Tulip-tree Lirondendron tulipifera

This is a tall straight tree with four-pointed, non-tipped leaves. This tree grows by my house along 4th Street, and it is very distinctive once I recognized it for the first time. The tallest native angiosperm tree in North America is a 192-feet-tall tulip tree! (http://www.ents-bbs.org/viewtopic.php?f=256&t=2423).

 

 

 

Common catalpa Catalpa bignonioides

This tree has large leaves growing in whorls of 3 and bears long slender fruits. It grows at the end of my street, and despite the fruits often falling on my truck, it is one of my favorite trees. A purple-leaved variety called Purpurea has won the Royal Horticultural Society’s Award of Garden Merit for its awesomeness. (https://www.rhs.org.uk/plants/details?plantid=342)

Sugar maple Acer saccharum

The tree grows 5-lobed leaves with moderately deep notches and bark that is dark brown with deep vertical grooves and ridges. I photographed this particular tree at Highbanks Metropark, but they are ubiquitous in my neighborhood. They are valuable for many reasons, including sap, lumber, and burning in the stove. (https://www.gardenguides.com/92445-sugar-maple-trees.html)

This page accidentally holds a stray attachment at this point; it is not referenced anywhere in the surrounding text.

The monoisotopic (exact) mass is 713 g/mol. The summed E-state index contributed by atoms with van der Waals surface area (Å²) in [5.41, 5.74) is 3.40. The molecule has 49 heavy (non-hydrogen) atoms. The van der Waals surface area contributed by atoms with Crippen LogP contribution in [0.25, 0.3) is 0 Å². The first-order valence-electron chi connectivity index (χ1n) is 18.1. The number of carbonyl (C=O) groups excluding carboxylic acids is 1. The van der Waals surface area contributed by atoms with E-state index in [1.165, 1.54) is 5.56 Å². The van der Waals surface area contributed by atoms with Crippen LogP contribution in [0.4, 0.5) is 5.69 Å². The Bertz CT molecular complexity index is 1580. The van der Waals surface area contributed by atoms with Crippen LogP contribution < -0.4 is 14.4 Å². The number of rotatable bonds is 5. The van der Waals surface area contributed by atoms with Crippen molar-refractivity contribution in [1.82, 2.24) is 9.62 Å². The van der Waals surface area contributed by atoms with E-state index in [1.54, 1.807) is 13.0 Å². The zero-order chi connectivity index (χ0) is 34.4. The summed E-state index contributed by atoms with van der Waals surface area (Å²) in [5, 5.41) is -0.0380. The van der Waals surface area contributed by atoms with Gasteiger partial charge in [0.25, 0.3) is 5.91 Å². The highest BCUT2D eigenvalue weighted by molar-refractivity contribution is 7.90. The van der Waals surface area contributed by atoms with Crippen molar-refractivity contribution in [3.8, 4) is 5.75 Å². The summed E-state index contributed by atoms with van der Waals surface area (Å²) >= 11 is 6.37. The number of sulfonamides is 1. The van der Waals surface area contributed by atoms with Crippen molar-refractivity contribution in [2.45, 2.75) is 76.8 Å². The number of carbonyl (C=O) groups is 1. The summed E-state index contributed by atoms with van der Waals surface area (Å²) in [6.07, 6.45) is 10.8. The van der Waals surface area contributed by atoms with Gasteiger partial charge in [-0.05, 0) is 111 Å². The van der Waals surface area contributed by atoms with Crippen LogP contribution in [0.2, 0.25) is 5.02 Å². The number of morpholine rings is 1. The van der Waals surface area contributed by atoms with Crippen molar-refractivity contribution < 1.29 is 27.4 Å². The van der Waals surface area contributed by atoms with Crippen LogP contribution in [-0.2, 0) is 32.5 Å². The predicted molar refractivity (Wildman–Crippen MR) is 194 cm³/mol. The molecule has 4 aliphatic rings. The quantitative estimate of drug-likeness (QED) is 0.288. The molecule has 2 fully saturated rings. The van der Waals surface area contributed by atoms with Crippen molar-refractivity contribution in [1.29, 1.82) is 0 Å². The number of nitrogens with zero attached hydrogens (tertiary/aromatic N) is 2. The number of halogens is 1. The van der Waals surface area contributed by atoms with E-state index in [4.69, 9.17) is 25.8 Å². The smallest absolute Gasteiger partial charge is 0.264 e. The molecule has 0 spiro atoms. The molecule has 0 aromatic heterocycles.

Common cottonwood Populus deltoids

The common cottonwood has yellowish, coarse-toothed leaves, ranging from 2″- 8″. I saw this tree near the Olentangy River along the bike path. The tree of this bark can be used to make a medicinal tea. (https://www.gardeningknowhow.com/ornamental/trees/cottonwood/cottonwood-tree-in-landscapes.htm)

 

Beech Fagus grandifolia

This tree has smooth gray and rounded course-toothed leaves. This particular beech tree is growing on Ohio State’s campus near the Olentangy River. In Europe, wood of the beech tree is used as charcoal and dye. (http://www.2020site.org/trees/beech.html)

Red Mulberry Morus rubra

This tree has fine-toothed leaves that are distinctively lobed. It grows in the alley behind my house. The fruits of the mulberry tree are called “multiple fruits” and formed from many flowers in a single inflorescence. (https://ohioplants.org/fruits-false)

Mockernut hickory Carya tomentosa

This species of hickory does not have the shaggy bark of some hickories, but bears a large green fruit and leaves of 7 pinnately-compound leaflets. I saw this tree at Highbanks Metropark. I couldn’t reach a branch to get a better photograph. The durability of the wood from this tree makes it a great candidate for many human uses. (https://nature.mdc.mo.gov/discover-nature/field-guide/mockernut-hickory)

Sycamore Platanus occidentalis

This tree has maple-like leaves with 3 – 5 lobes and distinctive mottled bark. I photographed this little one near the Olentangy River. Some sycamores have been reported to be over 500 years old. (https://homeguides.sfgate.com/life-expectancy-sycamore-tree-74667.html)